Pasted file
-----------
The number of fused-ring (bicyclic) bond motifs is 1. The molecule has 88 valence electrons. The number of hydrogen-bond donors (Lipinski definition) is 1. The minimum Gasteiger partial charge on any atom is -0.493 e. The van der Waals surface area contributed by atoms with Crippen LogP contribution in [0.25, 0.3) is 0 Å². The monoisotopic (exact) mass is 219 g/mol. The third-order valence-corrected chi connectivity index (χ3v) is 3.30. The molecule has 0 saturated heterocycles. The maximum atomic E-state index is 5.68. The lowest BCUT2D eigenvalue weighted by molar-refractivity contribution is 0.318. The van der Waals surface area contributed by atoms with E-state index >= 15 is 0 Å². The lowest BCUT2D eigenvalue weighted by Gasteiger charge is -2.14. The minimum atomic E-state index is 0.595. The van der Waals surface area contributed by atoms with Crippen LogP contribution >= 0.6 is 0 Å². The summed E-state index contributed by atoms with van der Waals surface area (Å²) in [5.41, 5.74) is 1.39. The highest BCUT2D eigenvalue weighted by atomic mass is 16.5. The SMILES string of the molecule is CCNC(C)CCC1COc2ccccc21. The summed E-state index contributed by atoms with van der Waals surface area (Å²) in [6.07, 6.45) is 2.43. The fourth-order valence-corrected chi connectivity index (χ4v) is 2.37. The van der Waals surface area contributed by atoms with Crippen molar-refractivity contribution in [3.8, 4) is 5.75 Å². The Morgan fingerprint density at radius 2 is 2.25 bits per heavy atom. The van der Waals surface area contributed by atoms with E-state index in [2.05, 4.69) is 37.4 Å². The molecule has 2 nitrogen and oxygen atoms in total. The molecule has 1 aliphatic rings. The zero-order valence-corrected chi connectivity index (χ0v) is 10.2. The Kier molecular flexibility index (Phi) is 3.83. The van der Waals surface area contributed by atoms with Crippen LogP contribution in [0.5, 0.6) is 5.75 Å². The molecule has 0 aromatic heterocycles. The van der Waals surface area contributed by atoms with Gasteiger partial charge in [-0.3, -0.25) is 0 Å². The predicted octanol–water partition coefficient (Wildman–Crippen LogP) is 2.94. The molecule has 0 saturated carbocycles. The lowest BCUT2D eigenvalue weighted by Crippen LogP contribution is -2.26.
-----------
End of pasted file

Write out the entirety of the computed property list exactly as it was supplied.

The number of fused-ring (bicyclic) bond motifs is 1. The molecule has 88 valence electrons. The number of hydrogen-bond donors (Lipinski definition) is 1. The minimum Gasteiger partial charge on any atom is -0.493 e. The van der Waals surface area contributed by atoms with Crippen LogP contribution in [0.25, 0.3) is 0 Å². The monoisotopic (exact) mass is 219 g/mol. The third-order valence-corrected chi connectivity index (χ3v) is 3.30. The molecule has 0 saturated heterocycles. The maximum atomic E-state index is 5.68. The lowest BCUT2D eigenvalue weighted by molar-refractivity contribution is 0.318. The van der Waals surface area contributed by atoms with E-state index >= 15 is 0 Å². The lowest BCUT2D eigenvalue weighted by Gasteiger charge is -2.14. The minimum atomic E-state index is 0.595. The van der Waals surface area contributed by atoms with Crippen LogP contribution >= 0.6 is 0 Å². The summed E-state index contributed by atoms with van der Waals surface area (Å²) in [5.41, 5.74) is 1.39. The highest BCUT2D eigenvalue weighted by atomic mass is 16.5. The SMILES string of the molecule is CCNC(C)CCC1COc2ccccc21. The summed E-state index contributed by atoms with van der Waals surface area (Å²) in [6.07, 6.45) is 2.43. The fourth-order valence-corrected chi connectivity index (χ4v) is 2.37. The van der Waals surface area contributed by atoms with Crippen molar-refractivity contribution in [3.8, 4) is 5.75 Å². The Morgan fingerprint density at radius 2 is 2.25 bits per heavy atom. The van der Waals surface area contributed by atoms with E-state index in [2.05, 4.69) is 37.4 Å². The molecule has 2 nitrogen and oxygen atoms in total. The molecule has 1 aliphatic rings. The zero-order valence-corrected chi connectivity index (χ0v) is 10.2. The Kier molecular flexibility index (Phi) is 3.83. The van der Waals surface area contributed by atoms with Crippen LogP contribution in [0.5, 0.6) is 5.75 Å². The molecule has 0 aromatic heterocycles. The van der Waals surface area contributed by atoms with Gasteiger partial charge in [-0.3, -0.25) is 0 Å². The predicted octanol–water partition coefficient (Wildman–Crippen LogP) is 2.94. The molecule has 0 saturated carbocycles. The lowest BCUT2D eigenvalue weighted by Crippen LogP contribution is -2.26.